- The planned fourth EU Money Laundering Directive stipulates that banks may hold and sell Bitcoin from 2020.
- This would open up a new business segment for banks and represent new competition for already established cryptocurrency exchanges.
So far, the European Union has shown a negative attitude towards cryptocurrencies and associated digital assets such as Bitcoin, Ether or XRP with money laundering and terrorist financing. However, this view seems to be turning slowly but surely. A revision of the Fourth Money Laundering Directive provides a great relief for banks.
Banks may keep Bitcoin safe and offer it to their customers
The EU has launched a new bill on the fourth Money Laundering Directive, which is scheduled to enter into force in 2020. Until now, banking institutions were prohibited from offering virtual assets or storing them for their customers. The German Bundestag has taken this EU law as an opportunity and recently passed its own bill to implement it, which provides for corresponding simplifications. However, further approval is required before the law can enter into force.
In the new draft law, the requirement for separation, which still existed in the first version, was deleted. The separation requirement stated that the retention of Bitcoin and other digital assets must not originate from the same legal entity as other banking transactions. Accordingly, banks would have had to resort to external service providers who offer an appropriate custody service.
From next year, however, banks in Germany will be able to offer their customers cryptocurrencies in addition to traditional financial instruments such as shares or securities in online banking. Industry experts welcome this decision and attribute Germany a pioneering role in the regulation of cryptocurrencies. Sven Hildebrandt, head of the consulting firm DLC, states:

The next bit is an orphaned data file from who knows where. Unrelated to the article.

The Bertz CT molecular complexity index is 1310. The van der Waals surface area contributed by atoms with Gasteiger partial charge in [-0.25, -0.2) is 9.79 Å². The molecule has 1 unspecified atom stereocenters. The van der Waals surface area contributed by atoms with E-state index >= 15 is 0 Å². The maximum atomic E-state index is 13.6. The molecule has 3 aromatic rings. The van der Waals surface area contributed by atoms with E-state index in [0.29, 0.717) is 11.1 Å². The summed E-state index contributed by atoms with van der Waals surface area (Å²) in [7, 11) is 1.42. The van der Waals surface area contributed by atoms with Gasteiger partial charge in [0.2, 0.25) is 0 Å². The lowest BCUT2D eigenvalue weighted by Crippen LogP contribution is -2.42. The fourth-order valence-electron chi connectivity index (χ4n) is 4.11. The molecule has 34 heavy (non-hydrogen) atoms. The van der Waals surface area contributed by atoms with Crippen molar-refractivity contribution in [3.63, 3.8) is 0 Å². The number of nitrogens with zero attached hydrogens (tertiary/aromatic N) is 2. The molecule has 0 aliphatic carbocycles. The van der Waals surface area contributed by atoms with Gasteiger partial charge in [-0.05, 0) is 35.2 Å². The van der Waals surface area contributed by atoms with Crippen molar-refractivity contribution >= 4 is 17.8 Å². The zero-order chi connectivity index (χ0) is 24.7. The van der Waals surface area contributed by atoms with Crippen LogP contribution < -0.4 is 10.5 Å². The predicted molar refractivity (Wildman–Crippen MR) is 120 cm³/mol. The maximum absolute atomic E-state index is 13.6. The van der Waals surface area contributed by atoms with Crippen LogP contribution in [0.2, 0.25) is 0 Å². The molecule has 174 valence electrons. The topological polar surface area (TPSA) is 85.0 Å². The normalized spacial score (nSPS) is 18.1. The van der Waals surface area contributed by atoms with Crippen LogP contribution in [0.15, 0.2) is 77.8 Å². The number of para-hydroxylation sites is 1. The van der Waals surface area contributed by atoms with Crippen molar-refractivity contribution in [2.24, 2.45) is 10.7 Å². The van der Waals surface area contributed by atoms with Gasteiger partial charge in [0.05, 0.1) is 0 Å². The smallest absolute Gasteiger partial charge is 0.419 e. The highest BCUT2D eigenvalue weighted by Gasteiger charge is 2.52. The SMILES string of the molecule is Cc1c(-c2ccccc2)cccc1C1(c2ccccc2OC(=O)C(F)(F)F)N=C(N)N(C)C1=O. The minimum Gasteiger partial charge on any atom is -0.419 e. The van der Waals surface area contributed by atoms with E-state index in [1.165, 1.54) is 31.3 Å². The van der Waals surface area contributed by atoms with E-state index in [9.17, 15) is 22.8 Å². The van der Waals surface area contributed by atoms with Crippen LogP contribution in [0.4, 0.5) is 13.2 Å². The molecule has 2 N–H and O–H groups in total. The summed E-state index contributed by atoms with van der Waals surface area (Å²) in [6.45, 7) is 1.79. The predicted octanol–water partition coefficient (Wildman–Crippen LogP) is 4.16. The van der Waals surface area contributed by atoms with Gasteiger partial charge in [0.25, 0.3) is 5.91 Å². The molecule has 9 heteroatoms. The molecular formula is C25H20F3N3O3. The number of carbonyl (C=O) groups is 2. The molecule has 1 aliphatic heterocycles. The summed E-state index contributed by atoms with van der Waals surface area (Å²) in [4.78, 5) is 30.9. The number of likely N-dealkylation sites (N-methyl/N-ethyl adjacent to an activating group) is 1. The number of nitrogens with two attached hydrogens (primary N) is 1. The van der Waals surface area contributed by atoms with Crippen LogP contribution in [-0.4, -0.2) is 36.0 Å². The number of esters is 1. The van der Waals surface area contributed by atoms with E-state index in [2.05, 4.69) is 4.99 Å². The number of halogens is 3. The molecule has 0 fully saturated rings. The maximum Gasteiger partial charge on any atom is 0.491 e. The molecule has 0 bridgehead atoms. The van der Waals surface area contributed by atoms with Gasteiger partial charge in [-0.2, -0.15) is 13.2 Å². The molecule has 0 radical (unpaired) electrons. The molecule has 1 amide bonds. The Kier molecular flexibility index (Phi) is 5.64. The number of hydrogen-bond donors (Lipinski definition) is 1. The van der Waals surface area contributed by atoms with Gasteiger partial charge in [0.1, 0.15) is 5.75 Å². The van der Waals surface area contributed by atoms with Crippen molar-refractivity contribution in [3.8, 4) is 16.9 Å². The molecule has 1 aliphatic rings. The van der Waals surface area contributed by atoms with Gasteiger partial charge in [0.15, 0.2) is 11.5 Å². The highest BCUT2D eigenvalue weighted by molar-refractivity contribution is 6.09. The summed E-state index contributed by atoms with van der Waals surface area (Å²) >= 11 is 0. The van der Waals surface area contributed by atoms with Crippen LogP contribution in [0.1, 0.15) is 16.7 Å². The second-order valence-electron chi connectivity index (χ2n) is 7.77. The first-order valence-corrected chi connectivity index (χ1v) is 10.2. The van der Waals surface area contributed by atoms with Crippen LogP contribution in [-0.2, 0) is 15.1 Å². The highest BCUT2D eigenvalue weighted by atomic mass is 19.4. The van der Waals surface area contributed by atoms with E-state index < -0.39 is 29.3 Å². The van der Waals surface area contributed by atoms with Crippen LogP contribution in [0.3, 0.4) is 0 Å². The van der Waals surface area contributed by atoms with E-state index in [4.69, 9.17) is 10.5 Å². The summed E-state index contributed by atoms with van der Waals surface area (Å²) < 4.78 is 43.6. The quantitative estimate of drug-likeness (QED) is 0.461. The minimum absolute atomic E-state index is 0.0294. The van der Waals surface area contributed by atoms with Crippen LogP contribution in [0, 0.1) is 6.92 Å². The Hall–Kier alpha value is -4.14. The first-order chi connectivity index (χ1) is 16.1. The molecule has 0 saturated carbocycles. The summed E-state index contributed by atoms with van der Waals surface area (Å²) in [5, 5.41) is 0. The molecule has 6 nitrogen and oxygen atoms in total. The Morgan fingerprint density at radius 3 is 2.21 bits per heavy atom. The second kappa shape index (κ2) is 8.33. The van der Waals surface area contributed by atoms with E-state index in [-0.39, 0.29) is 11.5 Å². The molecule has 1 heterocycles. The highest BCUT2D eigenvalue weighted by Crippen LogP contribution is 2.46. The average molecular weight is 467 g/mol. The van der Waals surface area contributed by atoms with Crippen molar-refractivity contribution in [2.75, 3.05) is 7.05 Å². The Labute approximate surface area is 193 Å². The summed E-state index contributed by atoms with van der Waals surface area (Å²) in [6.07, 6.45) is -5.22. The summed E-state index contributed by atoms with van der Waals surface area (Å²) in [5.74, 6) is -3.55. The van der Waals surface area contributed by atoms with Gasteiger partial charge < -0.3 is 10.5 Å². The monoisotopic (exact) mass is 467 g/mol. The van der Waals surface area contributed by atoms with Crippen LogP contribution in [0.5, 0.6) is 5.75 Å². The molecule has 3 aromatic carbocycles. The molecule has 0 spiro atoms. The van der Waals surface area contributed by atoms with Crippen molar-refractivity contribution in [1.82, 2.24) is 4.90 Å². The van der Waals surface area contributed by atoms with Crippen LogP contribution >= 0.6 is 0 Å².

Germany is well on its way to crypto heaven. The German legislator is playing a pioneering role in the regulation of crypto custodians.
The German Bankers Association (BdB) describes banks as having a wealth of experience in keeping client assets secure and with strong security and risk management. In addition, banks have always been monitored by the Financial Supervisory Authority and are under constant observation.
Critics fear that banks could aggressively advertise cryptocurrencies. Financial expert Niels Nauhauser explains:
Basically, banks sell a wide variety of financial products if the commission is right. If they are allowed to sell cryptocurrencies and store them for a fee, there is a risk that they will sell their customers assets with a total risk of loss without them knowing what they are getting into.
Economist Fabio de Masi continues to warn that the banks have already waited for this moment to enter this lucrative business. However, sufficient information on the subject of cryptocurrencies and an explanation of the resulting risks must not be lacking:
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The banks are hot on profits from crypto transactions. But financial consumer protection must not be undermined.
Bitcoin on its way into the mainstream?
This step would promote the spread and acceptance of cryptocurrencies, although it would not increase their use in people’s everyday lives. Bitcoin could be made available to a larger customer base as a speculative instrument, thus competing with shares and securities.
Since 2013, Bitcoin has recorded a higher return than one of the most important stock indices in the world, the S&P500. Despite a strong performance, it remains to be seen what actual impact these developments will have on Bitcoin’s price and the development of the market. At the time of writing, Bitcoin recorded a price increase of 8.20% to USD 7,553.30 within the last 24 hours.